Baby Bomb – Here’s How We Knew Bridget Jones’s Baby Would Tank
Doc is going to be honest here. He was probably never going to buy a ticket for Bridget Jones’s Baby… mostly because Doc believes in restricting oneself to just an apostrophe when a possessive word ends in “s.” But also because the travails of a winsome Anglo-dumpling with a journaling fixation never held much personal appeal.
But movies that Doc doesn’t personally care for make bank all the time, and clearly there were plenty in Hollywood (or at least at Universal Pictures) who were convinced that the franchise’s devoted fanbase would turn out for another spin on the Bridget-go-round. And why not? Over the past couple of years, Sequels That No One Asked For actually have been a pretty safe bet, especially the ones targeting women over 25. My Big Fat Greek Wedding 2 wasn’t the surprise smash of the original, but it more than made its budget back, grossing a respectable $60 million in the U.S. And last year’s Second Best Exotic Marigold Hotel took in over $80 million worldwide, with a little over a third of that total coming from the U.S. With this summer’s sleeper hit Bad Moms proving the strength of the women-over-25 market, and credible critical response, most experts were looking at Bridget Jones’s Baby opening at $15 million, if not higher.
Of course, the gang here at Ranker are not “most experts.” And accordingly, Doc can say that we had a pretty strong idea that Bridget Jones’s Baby was due for a troubled birth and a sickly, blighted existence on this earth. How’d we know?
Easy. We pulled up Ranker Insights, and dug into the numbers on Bridget Jones’s Diary, the first and best-regarded of Bridget’s misadventures. After all, the fanbase for Bridget Jones’s Diary seems like an obvious—really, the obvious—group for the movie to market to. And we learned all sorts of interesting things, like that it’s the 66th best rainy-day movie, and that Bridget’s stateside popularity is strongest in the southeast, then wanes as you move north and west across the country.
And then we pulled up the list of other films that Bridget Jones fans were most likely to voice their approval of. The first on the list, unsurprisingly, is Bridget Jones: The Edge of Reason, the (widely derided) first sequel to Diary. But how about those next six titles? See if you can spot any pattern…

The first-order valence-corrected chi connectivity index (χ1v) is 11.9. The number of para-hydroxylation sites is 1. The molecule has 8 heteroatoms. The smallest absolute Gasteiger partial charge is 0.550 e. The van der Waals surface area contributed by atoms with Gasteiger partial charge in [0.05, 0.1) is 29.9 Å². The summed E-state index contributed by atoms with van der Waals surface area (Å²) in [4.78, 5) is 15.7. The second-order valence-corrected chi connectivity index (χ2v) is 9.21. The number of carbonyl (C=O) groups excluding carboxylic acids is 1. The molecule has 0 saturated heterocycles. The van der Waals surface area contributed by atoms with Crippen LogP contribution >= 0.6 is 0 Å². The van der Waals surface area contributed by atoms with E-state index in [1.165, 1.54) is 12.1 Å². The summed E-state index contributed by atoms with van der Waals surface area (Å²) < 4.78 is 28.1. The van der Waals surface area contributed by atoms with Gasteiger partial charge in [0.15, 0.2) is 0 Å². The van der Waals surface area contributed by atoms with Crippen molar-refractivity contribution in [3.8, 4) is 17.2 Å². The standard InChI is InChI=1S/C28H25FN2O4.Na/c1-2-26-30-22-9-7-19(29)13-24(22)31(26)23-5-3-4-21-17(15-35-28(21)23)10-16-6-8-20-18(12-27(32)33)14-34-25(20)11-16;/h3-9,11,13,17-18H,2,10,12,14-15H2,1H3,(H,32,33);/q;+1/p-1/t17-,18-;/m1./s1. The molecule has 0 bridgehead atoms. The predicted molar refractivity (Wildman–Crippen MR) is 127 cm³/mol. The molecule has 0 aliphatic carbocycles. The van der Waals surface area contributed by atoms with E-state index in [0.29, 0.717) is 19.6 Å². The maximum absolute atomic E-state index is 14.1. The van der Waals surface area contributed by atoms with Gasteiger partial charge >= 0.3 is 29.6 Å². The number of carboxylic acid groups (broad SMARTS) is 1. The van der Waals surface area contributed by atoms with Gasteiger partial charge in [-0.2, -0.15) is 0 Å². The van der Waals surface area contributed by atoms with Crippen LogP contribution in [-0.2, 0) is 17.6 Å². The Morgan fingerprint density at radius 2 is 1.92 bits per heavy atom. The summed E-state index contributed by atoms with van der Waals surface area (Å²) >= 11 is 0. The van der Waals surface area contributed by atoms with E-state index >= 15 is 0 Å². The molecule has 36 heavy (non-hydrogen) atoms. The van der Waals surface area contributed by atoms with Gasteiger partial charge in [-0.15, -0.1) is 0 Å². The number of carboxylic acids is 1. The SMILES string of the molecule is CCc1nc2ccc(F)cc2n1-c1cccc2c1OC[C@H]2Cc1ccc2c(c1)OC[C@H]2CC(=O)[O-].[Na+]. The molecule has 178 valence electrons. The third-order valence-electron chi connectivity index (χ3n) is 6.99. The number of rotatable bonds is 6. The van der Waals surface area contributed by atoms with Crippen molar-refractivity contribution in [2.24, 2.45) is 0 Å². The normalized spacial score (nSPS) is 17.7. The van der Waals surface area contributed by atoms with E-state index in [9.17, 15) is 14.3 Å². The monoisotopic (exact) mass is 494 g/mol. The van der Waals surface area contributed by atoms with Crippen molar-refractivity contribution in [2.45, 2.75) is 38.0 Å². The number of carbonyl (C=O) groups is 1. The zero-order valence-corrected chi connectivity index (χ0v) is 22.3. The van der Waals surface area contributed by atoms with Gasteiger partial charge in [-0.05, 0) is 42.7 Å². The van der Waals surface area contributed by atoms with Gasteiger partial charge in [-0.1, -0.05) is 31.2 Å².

About a Boy
Sense and Sensibility
Four Weddings and a Funeral
You’re a smart cookie—you see where Doc is going with this, yes? No fewer than five of those six movies feature the harried, boyish stammerings of one Hugh John Mungo Grant. (And in related news: Mungo? MUNGO? Doc swears he isn’t making this stuff up.) Yes, Love Actually additionally features Grant’s Bridget Jones co-star Colin Firth, which probably accounts for its placement at #2 on the list after Edge of Reason. But otherwise, the message is clear as day: Above all others, Bridget Jones fans love, love, love them some Hugh Grant.
This would be just peachy, except for the tiny, easily-overlooked detail that Hugh Grant decided he wanted no part of Bridget Jones’s Baby, and isn’t in the movie. Even if you’ve just seen the film’s traditional three-shot poster, you know that the role of “handsome douche” previously filled by Grant is this time assayed by Patrick Dempsey (nee McDreamy). Now Bridget Jones fans don’t seem to have anything especially against Dempsey. On the list of TV shows most liked by Bridget Jones fans, Grey’s Anatomy ranks #9. (It’s still behind Pinky & the Brain and Golden Girls, so go figure.) But there’s no comparison between their mild affection for Dempsey and their deep and abiding passion for Hugh Grant. Their feelings for Grant’s co-stars Renee Zellweger and Colin Firth similarly pale by comparison. After Edge of Reason, the top Zellweger film on the list is Chicago, at #19. Zellweger’s breakthrough film, Jerry Maguire, sits at #532.
Wouldn’t you think that if the Bridget Jones fanbase was really devoted to Renee Zellweger, they’d be more inclined to like Jerry Maguire than, say, The Mighty Ducks or American History X? But no. Apparently, fans of Bridget Jones would rather watch Ed Norton curb-stomp a dude than see Renee Zellweger “complete” Tom Cruise. Good stuff to bear in mind when you’re planning your next at-home double feature.
And so there was zero astonishment around Ranker HQ when Bridget Jones’s Baby didn’t even crack $9 million in its opening weekend. Doc takes no joy in being right about this stuff. He wants all the movies to do well, what with a rising tide lifting all boats and everything. But when you blow it this big, and this obviously, you deserve to get called on it.
So for future reference, trying to sustain a movie franchise after shedding its fans’ favorite character/actor is a lousy idea. And that’s the only truth Doc has for you this week, baby.